2 Answers | Add Yours
Mercutio's very name says a great deal about what he is like as a character. Mercutio is derived from the word mercury, which refers to a poisonous metal that changes very quickly under temperatures much lower than needed to change the properties of other metals. Since mercury is a metal that changes so easily, we also derive from it the adjective mercurial, which means changeable. In addition, mercury was also the name of the Roman god Mercury, a messenger god "of eloquence" (eNotes, "Romeo and Juliet: Mercutio (Character Analysis)"). The name mercury greatly reflects Mercutio's characterization in that he is hot tempered, impetuous, and easily provoked. But he also reflects the god Mercury through having an eloquent and profuse wit.
While Mercutio's wit is seen in his banter and jokes all throughout the play, especially his sexual innuendos, we see his impetuous, quickly changing, fiery temper in Act 3, Scene 1. In the very beginning of this scene, Benvolio, our rational character, begs Mercutio to get off the street, knowing that if they ran into any Capulets, they would not be able to escape a fight. Mercutio proves his impetuousness, his propensity to make rash emotionally driven decisions, by refusing to listen to Benvolio's advice. Then, when Tybalt does show up and challenges Romeo to a duel, Mercutio shows his hot, easily changing, fiery temper when he becomes disgusted by Romeo's attempt to pacify Tybalt and challenges Tybalt to a duel himself, as see in Mercutio's line, "O calm, dishonourable, vile submission! ... Draws.(it) Tybalt, you ratcatcher, will you walk?" (III.i.72-74).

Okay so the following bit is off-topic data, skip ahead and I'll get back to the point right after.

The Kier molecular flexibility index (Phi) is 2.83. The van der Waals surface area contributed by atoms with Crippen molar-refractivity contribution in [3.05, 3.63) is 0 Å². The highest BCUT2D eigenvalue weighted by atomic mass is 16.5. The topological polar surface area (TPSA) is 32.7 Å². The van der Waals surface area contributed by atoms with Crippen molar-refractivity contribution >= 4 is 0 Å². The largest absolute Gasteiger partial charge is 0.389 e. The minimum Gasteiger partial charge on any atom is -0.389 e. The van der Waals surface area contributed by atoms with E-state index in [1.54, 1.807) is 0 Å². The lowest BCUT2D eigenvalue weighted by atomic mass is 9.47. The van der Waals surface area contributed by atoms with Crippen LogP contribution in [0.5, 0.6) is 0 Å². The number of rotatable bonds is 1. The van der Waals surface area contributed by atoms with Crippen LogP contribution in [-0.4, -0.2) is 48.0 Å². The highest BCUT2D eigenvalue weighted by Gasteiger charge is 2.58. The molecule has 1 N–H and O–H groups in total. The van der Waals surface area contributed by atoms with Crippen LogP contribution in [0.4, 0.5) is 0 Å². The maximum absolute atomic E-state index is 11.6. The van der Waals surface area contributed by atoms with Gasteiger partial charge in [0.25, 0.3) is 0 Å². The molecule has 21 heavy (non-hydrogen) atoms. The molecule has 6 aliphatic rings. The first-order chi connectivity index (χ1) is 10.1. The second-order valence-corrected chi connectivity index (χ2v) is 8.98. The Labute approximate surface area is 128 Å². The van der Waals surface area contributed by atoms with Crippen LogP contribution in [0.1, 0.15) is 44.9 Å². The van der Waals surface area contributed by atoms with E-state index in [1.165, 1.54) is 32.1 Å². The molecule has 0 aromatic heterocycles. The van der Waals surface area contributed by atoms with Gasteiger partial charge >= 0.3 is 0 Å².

While we know a great deal about Mercutio's sense of humor and personality, we are never really told much about his looks. However, if we can believe what Mercutio says about himself, he might be rather plain. Mercutio refers to his own plainness in the scene in which he and Benvolio are trying to persuade Romeo to crash the ball:
Give me a case to put my visage in.
A visor for a visor! What care I
What curious eye doth quote deformities? (I.iv.30-32)
The first line in this passage can be translated as Mercutio asking for a mask. The rest of the lines can be understood as him saying what does he care about masks; what does he care about people making note of his deformities, or blemishes (eNotes). However, we can also wonder if he is really being serious here. His sexual innuendos characterize him as a typical play boy, and charismatic play boys like himself are generally good looking.
Mercutio's character is that of a carefree young man that likes to joke around, laugh, and tease others. He likes to be the center of attention in many scenes. He also likes to get the last laugh with others. He can also be impulsive and instigative when it comes to the fighting scenes and teasing of the Nurse.
We’ve answered 324,614 questions. We can answer yours, too.Ask a question